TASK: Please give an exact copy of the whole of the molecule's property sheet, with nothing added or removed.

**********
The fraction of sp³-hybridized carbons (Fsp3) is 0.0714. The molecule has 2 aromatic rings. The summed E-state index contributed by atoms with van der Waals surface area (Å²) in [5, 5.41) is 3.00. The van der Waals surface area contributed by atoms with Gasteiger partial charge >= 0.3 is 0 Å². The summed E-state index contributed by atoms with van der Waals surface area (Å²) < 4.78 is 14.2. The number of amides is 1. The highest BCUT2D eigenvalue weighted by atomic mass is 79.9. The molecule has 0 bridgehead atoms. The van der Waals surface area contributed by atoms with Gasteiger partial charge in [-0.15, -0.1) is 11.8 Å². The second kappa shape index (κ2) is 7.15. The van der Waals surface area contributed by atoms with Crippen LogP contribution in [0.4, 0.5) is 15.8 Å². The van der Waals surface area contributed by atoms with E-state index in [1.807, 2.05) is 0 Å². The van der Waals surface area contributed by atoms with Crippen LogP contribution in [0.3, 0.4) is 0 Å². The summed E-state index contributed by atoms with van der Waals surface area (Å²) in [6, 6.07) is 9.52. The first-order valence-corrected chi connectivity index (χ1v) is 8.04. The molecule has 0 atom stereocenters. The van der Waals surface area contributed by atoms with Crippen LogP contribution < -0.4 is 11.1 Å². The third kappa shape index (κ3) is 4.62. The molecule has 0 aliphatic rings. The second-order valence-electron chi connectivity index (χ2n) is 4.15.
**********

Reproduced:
The fraction of sp³-hybridized carbons (Fsp3) is 0.0714. The molecule has 2 aromatic rings. The summed E-state index contributed by atoms with van der Waals surface area (Å²) in [5, 5.41) is 3.00. The van der Waals surface area contributed by atoms with Gasteiger partial charge >= 0.3 is 0 Å². The summed E-state index contributed by atoms with van der Waals surface area (Å²) < 4.78 is 14.2. The number of amides is 1. The highest BCUT2D eigenvalue weighted by atomic mass is 79.9. The molecule has 0 bridgehead atoms. The van der Waals surface area contributed by atoms with Gasteiger partial charge in [-0.15, -0.1) is 11.8 Å². The second kappa shape index (κ2) is 7.15. The van der Waals surface area contributed by atoms with Crippen LogP contribution in [0.4, 0.5) is 15.8 Å². The van der Waals surface area contributed by atoms with E-state index in [1.807, 2.05) is 0 Å². The van der Waals surface area contributed by atoms with Crippen LogP contribution in [0.3, 0.4) is 0 Å². The summed E-state index contributed by atoms with van der Waals surface area (Å²) in [6, 6.07) is 9.52. The first-order valence-corrected chi connectivity index (χ1v) is 8.04. The molecule has 0 atom stereocenters. The van der Waals surface area contributed by atoms with Crippen LogP contribution < -0.4 is 11.1 Å². The third kappa shape index (κ3) is 4.62. The molecule has 0 aliphatic rings. The second-order valence-electron chi connectivity index (χ2n) is 4.15.